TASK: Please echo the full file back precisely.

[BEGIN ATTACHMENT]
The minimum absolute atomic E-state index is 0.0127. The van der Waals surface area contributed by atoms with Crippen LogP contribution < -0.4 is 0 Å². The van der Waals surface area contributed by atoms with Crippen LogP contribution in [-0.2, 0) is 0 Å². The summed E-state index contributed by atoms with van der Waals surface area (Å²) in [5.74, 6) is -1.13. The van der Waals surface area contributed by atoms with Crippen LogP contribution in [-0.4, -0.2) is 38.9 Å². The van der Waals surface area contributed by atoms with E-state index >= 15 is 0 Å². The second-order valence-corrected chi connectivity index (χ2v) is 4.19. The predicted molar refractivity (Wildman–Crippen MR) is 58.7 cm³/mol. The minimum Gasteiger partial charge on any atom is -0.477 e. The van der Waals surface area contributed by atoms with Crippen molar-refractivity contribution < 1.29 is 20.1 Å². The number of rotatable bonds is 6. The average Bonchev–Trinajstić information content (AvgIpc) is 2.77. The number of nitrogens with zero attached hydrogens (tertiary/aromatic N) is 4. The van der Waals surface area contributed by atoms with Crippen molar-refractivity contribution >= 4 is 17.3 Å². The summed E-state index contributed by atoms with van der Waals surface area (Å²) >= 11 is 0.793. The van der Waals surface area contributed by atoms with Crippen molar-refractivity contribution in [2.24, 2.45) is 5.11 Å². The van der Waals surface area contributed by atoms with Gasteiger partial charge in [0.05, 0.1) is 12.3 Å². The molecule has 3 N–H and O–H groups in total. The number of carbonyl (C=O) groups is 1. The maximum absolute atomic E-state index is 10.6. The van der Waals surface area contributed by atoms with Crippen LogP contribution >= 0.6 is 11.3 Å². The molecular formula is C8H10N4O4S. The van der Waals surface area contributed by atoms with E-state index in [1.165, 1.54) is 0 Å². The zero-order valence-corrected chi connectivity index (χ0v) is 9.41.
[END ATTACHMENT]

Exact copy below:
The minimum absolute atomic E-state index is 0.0127. The van der Waals surface area contributed by atoms with Crippen LogP contribution < -0.4 is 0 Å². The van der Waals surface area contributed by atoms with Crippen LogP contribution in [-0.2, 0) is 0 Å². The summed E-state index contributed by atoms with van der Waals surface area (Å²) in [5.74, 6) is -1.13. The van der Waals surface area contributed by atoms with Crippen LogP contribution in [-0.4, -0.2) is 38.9 Å². The van der Waals surface area contributed by atoms with E-state index >= 15 is 0 Å². The second-order valence-corrected chi connectivity index (χ2v) is 4.19. The predicted molar refractivity (Wildman–Crippen MR) is 58.7 cm³/mol. The minimum Gasteiger partial charge on any atom is -0.477 e. The van der Waals surface area contributed by atoms with Crippen molar-refractivity contribution < 1.29 is 20.1 Å². The number of rotatable bonds is 6. The average Bonchev–Trinajstić information content (AvgIpc) is 2.77. The number of nitrogens with zero attached hydrogens (tertiary/aromatic N) is 4. The van der Waals surface area contributed by atoms with Crippen molar-refractivity contribution >= 4 is 17.3 Å². The summed E-state index contributed by atoms with van der Waals surface area (Å²) >= 11 is 0.793. The van der Waals surface area contributed by atoms with Crippen molar-refractivity contribution in [2.24, 2.45) is 5.11 Å². The van der Waals surface area contributed by atoms with Gasteiger partial charge in [0.05, 0.1) is 12.3 Å². The molecule has 3 N–H and O–H groups in total. The number of carbonyl (C=O) groups is 1. The maximum absolute atomic E-state index is 10.6. The van der Waals surface area contributed by atoms with Crippen LogP contribution >= 0.6 is 11.3 Å². The molecular formula is C8H10N4O4S. The van der Waals surface area contributed by atoms with E-state index in [1.165, 1.54) is 0 Å². The zero-order valence-corrected chi connectivity index (χ0v) is 9.41.